I know several basic string-matching algorithms such as KMP or Boyer-Moore, but all of those analyze the pattern before searching.However, if one has a single character, there is not much to analyze. So is there any better algorithm than the naive search of comparing every character of the text ?
It being understood that the worst case is
The naive method performs a character comparison and an end-of-text comparison for each character.
Using a sentinel (i.e. a copy of the target character at the end of the text) reduces the number of comparisons to 1 per character.
At the bit twiddling level there is:
to know if any byte in a word (
By ANDing these two sub-expressions (
Now we can XOR the value to test (
This is often used in a typical
(Stephen M Bennet suggested this on December 13, 2009. Further details in the well known Bit Twiddling Hacks).
The hack passes the brute force test (just be patient):
Thank you for the remark.
The answer was meant to be anything but an essay on multi-byte / variable-width encodings :-) (in all fairness that's not my area of expertise and I'm not sure it's what the OP was looking for).
Anyway it seems to me that the above ideas/tricks could somewhat be adapted to MBE (especially self-synchronizing encodings):
Any text search algorithm which searches for every occurence of a single character in a given text has to read each character of the text at least once, that should be obvious. And since this is sufficient for a one-time search, there can be no better algorithm (when thinking in terms of run time order, which is called "linear" or O(N) for this case, where N is the number of characters to search through).
However, for real implementations, there are surely lots of micro-optimizations possible, which do not change the run time order at a whole, but lower the actual run time. And if the goal is not to find every occurence of a single character, but only the first, you can stop at the first occurence, of course. Nevertheless, even for that case, the worst-case is still that the character you are looking for is the last character in the text, so the worst case run time order for this goal is still O(N).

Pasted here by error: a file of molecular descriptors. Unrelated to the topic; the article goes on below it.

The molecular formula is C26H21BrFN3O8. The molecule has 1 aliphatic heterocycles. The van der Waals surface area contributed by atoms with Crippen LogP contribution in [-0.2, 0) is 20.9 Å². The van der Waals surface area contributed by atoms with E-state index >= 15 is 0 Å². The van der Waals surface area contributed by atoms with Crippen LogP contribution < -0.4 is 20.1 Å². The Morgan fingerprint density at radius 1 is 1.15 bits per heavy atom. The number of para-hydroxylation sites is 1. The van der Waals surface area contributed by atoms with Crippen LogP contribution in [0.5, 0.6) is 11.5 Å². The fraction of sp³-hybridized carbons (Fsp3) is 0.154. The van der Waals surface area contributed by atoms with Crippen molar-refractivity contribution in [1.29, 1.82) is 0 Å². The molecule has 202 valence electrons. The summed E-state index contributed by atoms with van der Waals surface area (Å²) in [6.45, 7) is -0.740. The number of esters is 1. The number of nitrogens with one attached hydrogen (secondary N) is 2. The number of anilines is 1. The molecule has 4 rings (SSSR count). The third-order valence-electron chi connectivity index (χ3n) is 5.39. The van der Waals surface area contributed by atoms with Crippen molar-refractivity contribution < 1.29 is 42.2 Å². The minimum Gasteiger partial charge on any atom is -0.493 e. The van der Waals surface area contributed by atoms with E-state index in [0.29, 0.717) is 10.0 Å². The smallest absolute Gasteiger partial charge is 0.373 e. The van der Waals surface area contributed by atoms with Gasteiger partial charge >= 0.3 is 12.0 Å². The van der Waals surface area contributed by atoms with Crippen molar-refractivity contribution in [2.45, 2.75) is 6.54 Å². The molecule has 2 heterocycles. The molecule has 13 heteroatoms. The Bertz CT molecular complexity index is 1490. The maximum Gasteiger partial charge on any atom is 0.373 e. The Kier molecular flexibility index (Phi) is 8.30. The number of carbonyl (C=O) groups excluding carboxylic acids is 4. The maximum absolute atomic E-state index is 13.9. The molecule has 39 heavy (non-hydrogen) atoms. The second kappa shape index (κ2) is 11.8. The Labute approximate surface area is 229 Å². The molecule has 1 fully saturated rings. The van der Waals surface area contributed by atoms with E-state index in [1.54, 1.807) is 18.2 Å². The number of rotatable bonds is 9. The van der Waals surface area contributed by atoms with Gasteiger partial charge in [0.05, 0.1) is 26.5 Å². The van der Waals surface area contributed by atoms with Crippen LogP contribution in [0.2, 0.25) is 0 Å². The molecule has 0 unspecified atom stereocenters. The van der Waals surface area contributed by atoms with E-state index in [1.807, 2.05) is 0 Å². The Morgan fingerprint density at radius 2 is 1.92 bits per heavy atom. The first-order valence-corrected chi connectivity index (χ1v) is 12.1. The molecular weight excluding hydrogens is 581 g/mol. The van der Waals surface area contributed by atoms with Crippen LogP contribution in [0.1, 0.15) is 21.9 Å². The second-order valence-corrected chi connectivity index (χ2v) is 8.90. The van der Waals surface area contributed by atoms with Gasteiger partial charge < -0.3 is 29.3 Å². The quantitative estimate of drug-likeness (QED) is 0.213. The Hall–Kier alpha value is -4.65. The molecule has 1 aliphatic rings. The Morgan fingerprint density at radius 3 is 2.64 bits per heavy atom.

If your "haystack" is searched more than once, a histogram based approach is going to be extremely fast. After the histogram is built, you only need a pointer lookup to find your answer.
If you only need to know whether the searched pattern is present, a simple counter can help. It can be extended to include the position(s) at which each character is found in the haystack, or the position of the first occurence.
If you need to search for characters in this very same string more than once, then a possible approach is to divide the string into smaller parts, possibly recursively, and to use bloom filters for each of these parts.
Since a bloom filter can tell you for sure if an character is not in the part of the string that's "represented" by the filter, you can skip some parts while searching for characters.
As example: For the following string one could split it into 4 parts (each 11 characters long), and fill for each part a bloom filter (perhaps 4 byte large) with the characters of that part:
You can speed up your search, e.g. for the character
Using a recursive, tree-like approach should get you near
In this configuration one needs (again, assuming we got lucky and didn't get a false positive from one of the filters) to check
to get to the final part (where one needs to check 3 characters until finding the
Using a good (better as the above) subdivision scheme you should get pretty nice results with that. (Note: Bloom filters at the root of the tree should be larger than close to the leaves, as shown in the example, to get a low false positives probability)
If the string is going to be searched multiple times (typical "search" problem), solution can be O(1). Solution is to build an index.
Map, where Key is the Character and Value is a list of indices for that character in the string.
With this, a single map lookup can provide the answer.